Presentation on theme: "Chapter 13: Expatriate Assignment. Take-away Expatriates (home-country and 3 rd - country nationals) are expensive, but often indispensable. Net benefits."— Presentation transcript:
Take-away Expatriates (home-country and 3 rd - country nationals) are expensive, but often indispensable. Net benefits of expatriates depend on –Maturity of subsidiary –MNE form –Selecting the right person
Expatriate Advantage Expert in company products and processes Personal connections to HQ managers Global view –Cross-country coordination –Especially 3 rd country nationals Larger talent pool to draw from –Track record from previous assignments –Performance in smaller subs as testing ground
Local Advantage Expertise on culture of local workers and customers (less cultural separation). Well-connected to local suppliers, buyers, officials (less relational separation). Much cheaper than expats –10-20% in China (1997 report) –20-25% of the total compensation for expats (2006 report) Lower “failure rates” than expats –20-50% failure rate for U.S. firms Placing locals at top of management structure provides career track incentives for entry-level local managers.
Net advantages of locals Increasing in time since the subsidiary was established Decreasing in the authority/responsibility level of the manager (juniors vs seniors) Draw a figure with “local share” on vertical axis and “time” on horiz. axis
Multinational staffing strategy depends on form Replication and polymorphic –Low coordination with HQ –After set-up, little need for expats Branching –Need expats (U) and locals (D) Specialization –High levels of coordination needed –Continued value of expats (who should move frequently) Polycentric –Tournament model for internal advancement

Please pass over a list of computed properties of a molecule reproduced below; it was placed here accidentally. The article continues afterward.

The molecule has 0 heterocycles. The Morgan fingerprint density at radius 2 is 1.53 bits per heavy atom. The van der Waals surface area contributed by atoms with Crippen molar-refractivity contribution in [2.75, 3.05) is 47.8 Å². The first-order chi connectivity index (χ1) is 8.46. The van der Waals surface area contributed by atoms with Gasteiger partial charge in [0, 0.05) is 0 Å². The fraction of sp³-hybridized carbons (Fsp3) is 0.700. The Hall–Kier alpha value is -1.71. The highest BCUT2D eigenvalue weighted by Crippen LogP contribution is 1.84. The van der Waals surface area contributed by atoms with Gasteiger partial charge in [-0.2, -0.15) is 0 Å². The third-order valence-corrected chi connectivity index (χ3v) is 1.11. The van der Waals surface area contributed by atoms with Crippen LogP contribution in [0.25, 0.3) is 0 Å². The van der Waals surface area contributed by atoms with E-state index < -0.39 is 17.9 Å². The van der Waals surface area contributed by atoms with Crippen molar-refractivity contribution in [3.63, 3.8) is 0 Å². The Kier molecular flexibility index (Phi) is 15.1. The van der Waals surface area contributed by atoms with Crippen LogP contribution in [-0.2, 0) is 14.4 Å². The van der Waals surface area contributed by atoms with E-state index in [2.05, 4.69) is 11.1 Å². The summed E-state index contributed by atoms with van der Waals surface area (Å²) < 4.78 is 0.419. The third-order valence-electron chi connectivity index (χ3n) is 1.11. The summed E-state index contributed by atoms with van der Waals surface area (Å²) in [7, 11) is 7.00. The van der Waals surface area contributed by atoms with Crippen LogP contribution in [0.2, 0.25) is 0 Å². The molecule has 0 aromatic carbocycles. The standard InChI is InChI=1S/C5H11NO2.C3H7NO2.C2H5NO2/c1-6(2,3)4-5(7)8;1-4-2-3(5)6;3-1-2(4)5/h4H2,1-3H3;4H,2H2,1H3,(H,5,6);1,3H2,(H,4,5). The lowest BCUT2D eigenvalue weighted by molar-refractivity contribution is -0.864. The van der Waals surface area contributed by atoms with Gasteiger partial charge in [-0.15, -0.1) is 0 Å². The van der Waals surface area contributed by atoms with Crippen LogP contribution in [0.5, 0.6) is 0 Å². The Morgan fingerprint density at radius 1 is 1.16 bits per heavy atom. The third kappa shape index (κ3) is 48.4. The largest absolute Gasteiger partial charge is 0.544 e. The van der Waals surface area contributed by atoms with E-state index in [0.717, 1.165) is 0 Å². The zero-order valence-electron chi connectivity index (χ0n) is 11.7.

Why are expats so expensive? Base pay determined by home base, not local pay standards –so no savings from cheap host country wages COLA: Cost of living allowance (0-80%) Foreign service premium (0-20%) Hardship premium (0-25%): –“extraordinarily difficult living conditions, excessive physical hardship, or notably unhealthful conditions affecting the majority of employees”
Cost and Hardship allowances (as determined by US State Dept.) CityCost allowance (excl housing) Hardship pay differential Tokyo700 Paris600 Hong Kong505 Rio de Janeiro010 Mexico City015 Beijing1020 Lagos25
Expat expenses (cont’d) Housing allowances Child Education allowances Relocation allowances Interpreters Drivers Language and cultural training TAXES
Taxation of Expats Tax protection vs Tax equalization –Protection: Firm pays any extra taxes associated with foreign assignment (manager benefits from lower taxes) –Equalization: Firm pays extra taxes but makes a deduction to offset any tax savings (manager does not benefit from low taxes)
Taxation of Expats (cont’d) COLAS, hardship, etc, usually taxable benefits Tax protection or equalization requires additional (also taxable) payment $55,000 housing allowance 45% of 55,000 = $24,750 =cost of extra taxes 45% of 24,750 + …= $20,250 = cost of extra taxes due to payment of extra taxes! Infinite series: 55K/(1-.45) = 100K *assuming marginal Canadian tax rate at highest bracket of 45%
Who wants to be an expatriate? Not me! –Relocation too disruptive, confusing –Overseas affiliate uses backwards technology –Senior management will forget me… (out of sight, out of mind problem) –No work or social life for my spouse –No decent schools for my kids –Foreigners are strange
Who wants to be an expatriate? I do! –This is my chance to have a real impact (big fish in a small pond) –Senior management will see what I’m truly capable of accomplishing (testing me) –Adventure and luxury –Cross-fertilization: Priceless experiences we’ll take home.
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